I watched a movie the other day.
It was a Korean movie
about the Korean war.
One of the characters was a shoe shiner.
He loved shoes and was making a pair
for his younger brother –
the best pair ever.
They were drafted into
the war and there
the shoe shiner became a killer.
Walking down the street in Hanoi
a shoe shiner came up to me.
I snubbed him and kept walking.
He followed me, kneeling down
into my mid step
he put the brush against the side
of my black leather shoe.
I looked down and thought of the character in the movie.
I stopped and agreed to a shoe shine.
We sat on a concrete step on the sidewalk.
‘Very cheap’ he said.
He pulled out blue plastic sandals
from a blue plastic bag
and told me with his hands
to remove my shoes.
I took them off
and passed him the shoes.
I stuck my feet into the sandals.
He began to brush the polish onto the shoe
he looked at the sole
shaking his head in disgust.
Reaching into his plastic bag he
pulled out a wide strip of thin rubber.
He pointed to the tire of a car
‘Same same, very strong.’ He said.
He put it against the worn leather sole
and applied some glue towards the front
then around the sides.
‘You live or visit in Hanoi?’ he asked.
‘How old you are?’
’33’ I said.
‘Oh you look more young – I would have guess 28.’
‘Thank you.’ I said.
‘You have wife?’
‘No. Ex wife and lots of ex girlfriends. You?’
‘Yes. Two babies.’
It felt good I thought. Supporting a family man.
He pulled out a long flat blade
with a wooden handle.
He sharpened it on a stone.
He pulled it along the side of the sole
at an angle, with care.
Cutting off the excess rubber.
Another shoe shiner walked by.
They spoke to one another.
The other one sat across from us
on the sidewalk.
My guy passed him the other shoe.
He looked at it
admiring the craftsmanship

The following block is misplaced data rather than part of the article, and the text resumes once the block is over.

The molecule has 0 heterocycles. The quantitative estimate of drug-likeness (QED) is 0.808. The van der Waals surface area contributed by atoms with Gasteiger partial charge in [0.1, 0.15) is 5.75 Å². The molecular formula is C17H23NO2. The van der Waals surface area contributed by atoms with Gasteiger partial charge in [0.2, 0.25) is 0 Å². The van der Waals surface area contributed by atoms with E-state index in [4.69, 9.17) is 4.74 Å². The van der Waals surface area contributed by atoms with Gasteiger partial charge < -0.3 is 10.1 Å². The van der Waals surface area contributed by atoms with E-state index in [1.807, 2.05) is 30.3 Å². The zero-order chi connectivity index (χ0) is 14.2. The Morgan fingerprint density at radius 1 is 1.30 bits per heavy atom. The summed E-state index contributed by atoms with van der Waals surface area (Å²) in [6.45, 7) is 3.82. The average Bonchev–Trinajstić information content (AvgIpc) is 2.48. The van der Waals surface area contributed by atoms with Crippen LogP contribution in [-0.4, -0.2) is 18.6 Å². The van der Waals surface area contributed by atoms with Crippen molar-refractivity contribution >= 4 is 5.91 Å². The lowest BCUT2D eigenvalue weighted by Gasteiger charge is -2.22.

of my fine vintage shoes.
“This is my friend.’ He said, pointing to the new guy.
‘Hello, Where you from?’ he said.
His teeth were crooked and had brown spots on them.
‘US’ I said.
‘Oh America! Number one! Hero!
How long in Hanoi?’ he asked.
‘2 weeks.’ I said.
‘How old are you?’
‘You look younger, I would have guessed 20’s.’
“You have family? wife? girlfriend?’
They must have the same shoe shiner phrase book I thought.
He pulled out rubber from his bag
and put it against the sole.
The original shoe shiner started to buff my shoe.
He passed it to me.
I took it.
He reached over and bent it
this way and that, back and forth.
‘See? Is strong, very strong.’
‘Fine- okay. Thank you.’ I said.
He pulled out a calculator
and typed on it.
He showed it to me.
It said 600 on it. 600,000 dong.
That was thirty dollars.
‘Good price!’ he said.
‘I don’t have that much.’
‘We go to ATM?’
I reached in my pocket
pulled out 300,000 dong
and some change.
It was a lot for a shoe shine
I didn’t want in the first place.
I passed it to him.
He shook his head and looked sad.
‘You no have more?’
‘That’s it bud. I asked you how much!
You should have told me when i asked you.’ I said.
‘Okay okay’ he put the money in his pocket.
Shook my hand and walked away.
The other one came and sat next to me.
An older man stood above us.
He was wearing an army helmet
it looked like a turtle shell.
He’d been watching for a while.
Next to him was a woman
with a Vietnamese cone hat on.
She knelt down
and pulled out a long large fish.
Placing it on a piece of blood soaked styrofoam
she whacked it over the head
with the flat side of her knife.
The fish flopped around in her hand
squirming to get free
or to avoid the blow.
He wasn’t going out.
She grabbed him by the belly
She started to cut off the dorsal fin along his back.
He looked miserable.
She gave him another whack and he went out.
She put him on the styrofoam
and ran the blade along his side
the scales popped off of him like confetti.
The new guy didn’t have the finesse of the other.
He used much more glue
and left rough ridges along the edge.
He began to buff it out.
Passing me the shoe
he asked for money.
I shook my head
‘I gave everything to to your friend –
you’re gonna have to split it with him.’
‘No, he’s not good man, he only care about money
he will give me no dong. He is not good person.’
‘Not my problem man, he gave you the job, not me.’ I stood up.
He stood up with me.
‘Okay we can go to ATM.’ He said.
I put my hand on his shoulder and squeezed.
He was very short.
‘Not gonna happen.’ I said.
‘Just 300,000 dong.’ He whined.
‘I have nothing, NOTHING! I gave it all to your friend –
you split it with him.’
I began to walk away.
He followed me. ‘ATM is right there.’
He pointed to the right.
I turned left.
‘Okay you want to go over here – there’s ATM over here.’
I put my hand on his shoulder again.
‘Not gonna happen.’ I said again.
I threw my hands in the air
and began to walk faster.
I lost him in the traffic.
And my step felt soft on the pavement.